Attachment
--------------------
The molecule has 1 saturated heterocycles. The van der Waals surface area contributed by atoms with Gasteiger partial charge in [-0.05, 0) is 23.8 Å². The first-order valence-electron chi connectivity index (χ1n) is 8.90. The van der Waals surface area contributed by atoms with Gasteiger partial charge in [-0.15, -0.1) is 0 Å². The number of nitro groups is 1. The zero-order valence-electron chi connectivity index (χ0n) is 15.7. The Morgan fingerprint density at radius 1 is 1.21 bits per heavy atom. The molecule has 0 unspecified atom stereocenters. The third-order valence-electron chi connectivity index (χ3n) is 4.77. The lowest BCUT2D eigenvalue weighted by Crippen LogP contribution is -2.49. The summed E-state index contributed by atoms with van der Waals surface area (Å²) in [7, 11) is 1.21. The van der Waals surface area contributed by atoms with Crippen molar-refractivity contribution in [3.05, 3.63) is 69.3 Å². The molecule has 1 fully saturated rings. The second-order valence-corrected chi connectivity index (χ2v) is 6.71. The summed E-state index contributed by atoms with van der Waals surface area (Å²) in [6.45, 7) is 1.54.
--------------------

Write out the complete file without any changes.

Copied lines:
The molecule has 1 saturated heterocycles. The van der Waals surface area contributed by atoms with Gasteiger partial charge in [-0.05, 0) is 23.8 Å². The first-order valence-electron chi connectivity index (χ1n) is 8.90. The van der Waals surface area contributed by atoms with Gasteiger partial charge in [-0.15, -0.1) is 0 Å². The number of nitro groups is 1. The zero-order valence-electron chi connectivity index (χ0n) is 15.7. The Morgan fingerprint density at radius 1 is 1.21 bits per heavy atom. The molecule has 0 unspecified atom stereocenters. The third-order valence-electron chi connectivity index (χ3n) is 4.77. The lowest BCUT2D eigenvalue weighted by Crippen LogP contribution is -2.49. The summed E-state index contributed by atoms with van der Waals surface area (Å²) in [7, 11) is 1.21. The van der Waals surface area contributed by atoms with Crippen molar-refractivity contribution in [3.05, 3.63) is 69.3 Å². The molecule has 1 fully saturated rings. The second-order valence-corrected chi connectivity index (χ2v) is 6.71. The summed E-state index contributed by atoms with van der Waals surface area (Å²) in [6.45, 7) is 1.54.